Ajith: Indian youth hit streets to protest corruption

Ani Ajith

As the Arab Spring continues to unfold, its shock waves have spread far and wide, hitting the shores of India with resounding force. Images of Egyptian youth and other average citizens taking to the streets helped ignite a movement in my motherland that promises to simultaneously shake the core of a corrupt political system and awaken the latest generation to a long-forgotten yet inherently Indian sense of civic duty.

Over the past few months in India, a 75-year-old social activist and army veteran has led this wave of protests, garnering widespread national support by going on indefinite hunger strikes with the sole purpose of eliminating rampant corruption in government. Anna Hazare’s efforts are without precedent in the last several decades. Indeed, not since the early days of the Indian Republic have citizens-especially young adults-protested against the government in such large numbers or with such fervor.

Politicians, backed rather openly by the wealthy, are criticizing Anna Hazare’s chosen forms of protests, even as the government reluctantly capitulates to his demands to strengthen legislation creating a non-partisan, investigative, anti-graft body beyond the corrupting touch of politicians.

The ruling Congress party claims that indefinite fasts put undemocratic pressure on elected leaders in Parliament, who are the only ones constitutionally empowered to make laws tackling corruption. These defenders of the status quo insist civil disobedience has no place in this “vibrant, thriving” democracy.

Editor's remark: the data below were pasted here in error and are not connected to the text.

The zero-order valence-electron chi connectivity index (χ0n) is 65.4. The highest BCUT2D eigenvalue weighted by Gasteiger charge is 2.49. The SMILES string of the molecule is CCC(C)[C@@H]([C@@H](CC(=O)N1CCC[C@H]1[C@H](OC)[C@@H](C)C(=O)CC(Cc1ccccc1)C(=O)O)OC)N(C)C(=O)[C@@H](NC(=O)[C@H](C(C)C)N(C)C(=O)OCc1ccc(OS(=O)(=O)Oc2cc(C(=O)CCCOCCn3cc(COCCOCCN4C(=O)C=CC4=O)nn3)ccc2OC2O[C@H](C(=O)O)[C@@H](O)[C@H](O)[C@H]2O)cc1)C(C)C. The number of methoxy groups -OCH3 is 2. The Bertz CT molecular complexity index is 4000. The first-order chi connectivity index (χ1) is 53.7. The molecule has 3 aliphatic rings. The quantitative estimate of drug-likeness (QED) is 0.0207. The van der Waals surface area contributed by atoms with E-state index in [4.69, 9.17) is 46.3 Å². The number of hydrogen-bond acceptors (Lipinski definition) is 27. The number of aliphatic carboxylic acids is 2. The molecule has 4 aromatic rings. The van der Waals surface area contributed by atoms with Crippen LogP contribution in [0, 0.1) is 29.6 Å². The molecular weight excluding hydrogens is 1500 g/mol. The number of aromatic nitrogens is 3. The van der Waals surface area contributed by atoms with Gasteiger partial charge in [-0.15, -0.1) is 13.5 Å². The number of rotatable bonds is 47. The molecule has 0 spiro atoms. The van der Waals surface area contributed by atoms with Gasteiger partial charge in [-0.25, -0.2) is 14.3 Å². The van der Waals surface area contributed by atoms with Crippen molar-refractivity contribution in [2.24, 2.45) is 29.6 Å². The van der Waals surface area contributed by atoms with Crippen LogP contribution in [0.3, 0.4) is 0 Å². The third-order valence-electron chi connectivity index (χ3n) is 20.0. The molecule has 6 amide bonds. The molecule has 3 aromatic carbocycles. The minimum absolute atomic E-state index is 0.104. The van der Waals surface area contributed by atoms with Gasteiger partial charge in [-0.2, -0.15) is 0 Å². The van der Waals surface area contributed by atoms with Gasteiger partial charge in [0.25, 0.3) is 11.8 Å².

Their criticism hasn’t swayed India’s youth-myself included-because we have finally found our hero in a man willing to cheerfully force us out of our comfort zone and out onto the streets.

A brief primer on modern Indian history: through nonviolent tactics like massive civil disobedience, regular protests and, yes, indefinite hunger fasts, Mahatma Gandhi brought the British government to its knees. His strategies were undoubtedly preferable to violent methods, and were inherently democratic; Rev. Dr. Martin Luther King, Jr., would draw inspiration from them decades later.

Gandhi’s strategies are praised and admired in modern Indian classrooms as brilliant and breakthrough. The British government was unreasonable, unjust and undemocratic-so the use of indefinite fasts and civil disobedience was justified.

The tens of thousands of young workers and students protesting on the streets of Indian cities and the millions of others who support them (half of India’s population is under 25) find these tactics to be once again justified.

We believe India’s “vibrant, thriving democracy” is actually an ugly, sprawling politician-police-criminal nexus masked by bought-and-paid-for “free and fair” elections. We believe the current system of government can no longer rule effectively and with credibility, plagued as it is by massive corruption scandals reaching across all major parties. We the youth believe Anna Hazare’s efforts represent the only real chance we have of reducing the corruption threatening to derail the nation’s economic growth.

By streaming out of IT companies and universities to join protests on the streets or simply by donning hats and armbands indicating our support, we have become the true inheritors of both Mahatma Gandhi’s legacy and of the reigns of our country. Our Spring starts now.

Ani Ajith is a Weinberg sophomore.

He can be reached at [email protected]